The Lambeth Conference, a gathering of over 650 Anglican Bishops from around 165 countries throughout the world, finished last week. Here are some of the powerful words that Archbishop Justin Welby shared in one of his keynote addresses:
We are only defined by Christ.
And therefore we are called Christians because there is no other way in this world of defining us.
We are not, as Christians around the world, defined by battle or conquerors of territory, we are marked out differently.
Christians are the largest nation on earth. In the first 315 years, Peter’s so called holy nation conquered the world’s greatest empire without the sword. Today there are two billion of us.
All over the world we run schools, clinics, hospitals. We serve refugees, we wash the feet of those on the street, we feed the hungry, we care for the orphan and the alien.
We challenge Governments over justice, we set up charities for those caught in war.
Who created the Red Cross? A Christian. Who created the great hospitals in London? The monasteries. We are harried and persecuted, we are hunted as Christians from one killing ground to another, but we do not hate as our enemies want us to.
The history of the church reveals a body not only full of saints expressing the love of God but of sinners hungry for power.
God’s church preached violent crusades, organised the inquisition, burned people at the stake. God’s church covered up the sins of imperialism, took vast sums of money from slave traders. God’s church rejected renewal where it did not fit established patterns.
God’s church sought to eliminate the First Nations and indigenous peoples from colonised territories.
God’s church fanned the flames of antisemitism and provided a seedbed and a theology for the persecution of the Jews and ultimately for the Holocaust.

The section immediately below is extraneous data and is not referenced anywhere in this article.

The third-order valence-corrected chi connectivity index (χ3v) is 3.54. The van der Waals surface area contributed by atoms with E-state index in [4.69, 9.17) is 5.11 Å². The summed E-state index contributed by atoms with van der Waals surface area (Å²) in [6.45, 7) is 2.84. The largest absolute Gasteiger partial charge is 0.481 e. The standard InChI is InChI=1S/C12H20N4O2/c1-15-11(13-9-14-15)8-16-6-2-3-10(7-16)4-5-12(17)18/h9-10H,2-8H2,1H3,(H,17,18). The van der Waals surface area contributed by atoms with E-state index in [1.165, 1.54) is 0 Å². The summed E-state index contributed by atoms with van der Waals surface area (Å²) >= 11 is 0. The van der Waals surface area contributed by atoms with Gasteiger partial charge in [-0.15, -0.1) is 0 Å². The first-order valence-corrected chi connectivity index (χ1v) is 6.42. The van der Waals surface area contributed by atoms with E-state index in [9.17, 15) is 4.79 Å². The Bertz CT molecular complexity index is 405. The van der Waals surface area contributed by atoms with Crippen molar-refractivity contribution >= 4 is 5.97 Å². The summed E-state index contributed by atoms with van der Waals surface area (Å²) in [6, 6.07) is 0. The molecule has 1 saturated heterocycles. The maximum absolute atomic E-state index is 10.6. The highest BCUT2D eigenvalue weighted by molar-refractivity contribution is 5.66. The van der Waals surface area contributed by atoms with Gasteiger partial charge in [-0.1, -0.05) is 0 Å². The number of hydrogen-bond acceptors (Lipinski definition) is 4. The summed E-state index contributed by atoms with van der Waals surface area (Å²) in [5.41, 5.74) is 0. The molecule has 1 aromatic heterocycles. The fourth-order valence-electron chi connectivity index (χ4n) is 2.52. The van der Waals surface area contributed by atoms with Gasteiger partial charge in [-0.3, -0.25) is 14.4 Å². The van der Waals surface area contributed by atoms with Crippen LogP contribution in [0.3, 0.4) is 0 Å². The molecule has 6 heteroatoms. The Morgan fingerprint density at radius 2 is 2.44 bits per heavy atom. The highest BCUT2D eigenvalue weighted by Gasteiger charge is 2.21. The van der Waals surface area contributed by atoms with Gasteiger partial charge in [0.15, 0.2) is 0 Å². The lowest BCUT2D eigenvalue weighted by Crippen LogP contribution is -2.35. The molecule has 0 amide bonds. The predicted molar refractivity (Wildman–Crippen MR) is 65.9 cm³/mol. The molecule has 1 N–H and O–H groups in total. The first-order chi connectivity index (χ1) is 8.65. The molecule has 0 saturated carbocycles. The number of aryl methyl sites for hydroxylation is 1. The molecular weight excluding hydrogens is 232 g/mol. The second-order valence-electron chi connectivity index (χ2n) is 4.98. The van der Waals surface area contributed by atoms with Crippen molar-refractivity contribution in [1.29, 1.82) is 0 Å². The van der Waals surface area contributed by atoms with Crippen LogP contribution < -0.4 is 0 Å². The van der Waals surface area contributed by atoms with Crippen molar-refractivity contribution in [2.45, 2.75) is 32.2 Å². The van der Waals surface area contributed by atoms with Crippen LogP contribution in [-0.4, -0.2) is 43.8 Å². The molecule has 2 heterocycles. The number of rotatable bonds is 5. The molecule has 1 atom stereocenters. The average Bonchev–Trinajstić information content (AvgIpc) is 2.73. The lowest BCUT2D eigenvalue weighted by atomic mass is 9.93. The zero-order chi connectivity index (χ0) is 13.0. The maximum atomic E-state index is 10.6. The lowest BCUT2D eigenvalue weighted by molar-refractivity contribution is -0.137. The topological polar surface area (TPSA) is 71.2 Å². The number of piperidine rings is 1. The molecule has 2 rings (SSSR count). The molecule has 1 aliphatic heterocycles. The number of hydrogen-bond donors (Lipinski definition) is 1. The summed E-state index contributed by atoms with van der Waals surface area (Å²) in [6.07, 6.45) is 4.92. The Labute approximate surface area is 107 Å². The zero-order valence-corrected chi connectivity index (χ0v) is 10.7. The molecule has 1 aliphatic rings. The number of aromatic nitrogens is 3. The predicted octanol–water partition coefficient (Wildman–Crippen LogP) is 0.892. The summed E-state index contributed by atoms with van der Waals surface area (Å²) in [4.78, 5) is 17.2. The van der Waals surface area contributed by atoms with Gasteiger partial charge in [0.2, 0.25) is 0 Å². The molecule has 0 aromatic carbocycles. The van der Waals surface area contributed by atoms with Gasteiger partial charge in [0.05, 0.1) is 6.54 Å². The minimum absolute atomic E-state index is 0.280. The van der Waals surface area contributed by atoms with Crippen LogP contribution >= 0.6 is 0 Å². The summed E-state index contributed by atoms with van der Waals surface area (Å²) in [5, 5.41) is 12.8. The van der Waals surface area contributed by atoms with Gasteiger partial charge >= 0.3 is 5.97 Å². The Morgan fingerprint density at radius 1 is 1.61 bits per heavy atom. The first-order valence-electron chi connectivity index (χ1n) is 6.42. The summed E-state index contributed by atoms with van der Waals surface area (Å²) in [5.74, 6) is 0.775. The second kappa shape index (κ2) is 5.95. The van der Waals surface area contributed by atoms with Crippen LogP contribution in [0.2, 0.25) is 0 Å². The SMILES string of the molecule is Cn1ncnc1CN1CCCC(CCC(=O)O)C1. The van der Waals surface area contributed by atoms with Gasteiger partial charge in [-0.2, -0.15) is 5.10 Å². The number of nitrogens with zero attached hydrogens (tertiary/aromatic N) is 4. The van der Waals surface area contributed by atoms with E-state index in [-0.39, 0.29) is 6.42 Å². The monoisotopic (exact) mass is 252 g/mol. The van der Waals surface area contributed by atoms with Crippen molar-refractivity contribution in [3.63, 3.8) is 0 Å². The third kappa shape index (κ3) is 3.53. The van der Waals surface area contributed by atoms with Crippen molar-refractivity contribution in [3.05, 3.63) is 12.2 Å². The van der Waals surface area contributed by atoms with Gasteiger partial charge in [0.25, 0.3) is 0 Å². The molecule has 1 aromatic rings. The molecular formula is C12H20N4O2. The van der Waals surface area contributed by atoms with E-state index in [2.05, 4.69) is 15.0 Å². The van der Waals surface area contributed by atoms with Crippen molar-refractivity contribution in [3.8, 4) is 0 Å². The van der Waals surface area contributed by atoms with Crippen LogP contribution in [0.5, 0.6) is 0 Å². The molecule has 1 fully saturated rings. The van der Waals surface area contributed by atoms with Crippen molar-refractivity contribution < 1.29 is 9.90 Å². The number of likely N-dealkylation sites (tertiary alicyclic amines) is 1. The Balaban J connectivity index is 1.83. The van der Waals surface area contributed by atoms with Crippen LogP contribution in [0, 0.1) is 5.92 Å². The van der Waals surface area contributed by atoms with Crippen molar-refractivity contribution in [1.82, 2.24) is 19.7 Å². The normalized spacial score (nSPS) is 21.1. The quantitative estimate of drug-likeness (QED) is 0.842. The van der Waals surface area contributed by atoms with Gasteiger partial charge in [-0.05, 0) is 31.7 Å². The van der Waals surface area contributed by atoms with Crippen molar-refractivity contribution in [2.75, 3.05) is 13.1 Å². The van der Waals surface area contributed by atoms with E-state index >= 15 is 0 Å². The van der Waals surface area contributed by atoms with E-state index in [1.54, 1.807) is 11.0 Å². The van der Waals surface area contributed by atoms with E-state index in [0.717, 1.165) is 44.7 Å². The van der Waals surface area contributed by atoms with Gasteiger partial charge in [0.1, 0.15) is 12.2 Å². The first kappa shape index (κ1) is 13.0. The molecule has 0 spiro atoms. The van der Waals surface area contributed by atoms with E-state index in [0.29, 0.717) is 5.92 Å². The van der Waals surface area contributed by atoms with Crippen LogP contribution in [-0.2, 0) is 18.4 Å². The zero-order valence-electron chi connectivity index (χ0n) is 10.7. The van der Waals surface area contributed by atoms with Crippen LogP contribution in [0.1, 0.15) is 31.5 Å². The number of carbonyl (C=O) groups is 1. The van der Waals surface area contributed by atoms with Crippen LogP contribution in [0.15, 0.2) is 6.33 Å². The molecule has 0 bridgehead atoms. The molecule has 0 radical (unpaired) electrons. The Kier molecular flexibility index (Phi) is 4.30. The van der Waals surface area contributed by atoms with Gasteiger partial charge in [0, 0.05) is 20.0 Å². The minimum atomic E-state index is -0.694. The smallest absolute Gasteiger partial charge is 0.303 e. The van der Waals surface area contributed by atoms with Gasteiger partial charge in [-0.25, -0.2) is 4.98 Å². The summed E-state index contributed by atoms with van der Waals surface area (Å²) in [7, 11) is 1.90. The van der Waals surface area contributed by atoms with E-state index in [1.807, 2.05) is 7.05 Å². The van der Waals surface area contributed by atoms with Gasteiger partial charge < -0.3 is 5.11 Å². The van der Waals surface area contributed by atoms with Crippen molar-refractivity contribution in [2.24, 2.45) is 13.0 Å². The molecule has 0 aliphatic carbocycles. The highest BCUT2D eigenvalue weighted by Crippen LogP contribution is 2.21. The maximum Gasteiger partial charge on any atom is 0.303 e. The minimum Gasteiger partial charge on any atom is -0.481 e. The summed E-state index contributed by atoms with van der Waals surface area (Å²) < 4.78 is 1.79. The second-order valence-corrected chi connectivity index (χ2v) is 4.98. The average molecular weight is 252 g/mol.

God’s church protected earthly power while surrendering heavenly hope.
God’s church split and divided and treated those with whom there was disagreement as enemies, to be tortured, killed or today to be vilified on social media and insulted in many ways.
But this is not just about the past, however recent … also our sins are about the present.
During my nine and a half years as Archbishop of Canterbury, and before this time, I have heard many stories of abuse that was covered up.
Wherever abuse takes place it is the gravest misuse of power. It is the darkest of dark sins. It is an affront to the Gospel of Jesus Christ
Reconciliation in human affairs, as I’ve said earlier this week, is not agreement, it is disagreement in the context of overwhelming and self-giving love: it is disagreeing well.
if you read John’s Gospel there are only three problems with disunity: First, it hinders our prayers. God says when we’re one at prayer, God says in the scriptures, that God will hear our prayers. Secondly it diminished profoundly our sense of God’s love. God said in the scriptures than when we’re united we will know the love of God. Third it absolutely trips up, and slows down, and sometimes stops our mission and evangelism. The Bible says in John 17:21 that the world will know that Jesus came from the Father when we are one. So, apart from prayer, the assurance of Salvation, and mission and evangelism. Disunity is not a problem.
We are revolutionaries.
Communism began with a revolution but as an atheist creed it ignored the sinfulness of people and was consumed by the abuse of power without repentance. The Christian revolution must be one of mercy and forgiveness, generosity and engagement.
A church that leaves the world unchanged around it has been changed by the world. A church that leaves people unconverted has been converted to the world. A church that neglects its internal justice, righteousness and mercy will live unjustly, ruthlessly and sinfully.
A church that is not a place of peaceful revolution will be a church only of history.
But a church that acts righteously, loves mercy, seeks justice, will find the peace of God, the presence of the Spirit and the call of Christ. A church that gives light to the lost will find light in all its relationships and will live in love. A church of God’s revolution will be a church that from generation to generation to generation will see a world transformed.
Which sentences strike you most?
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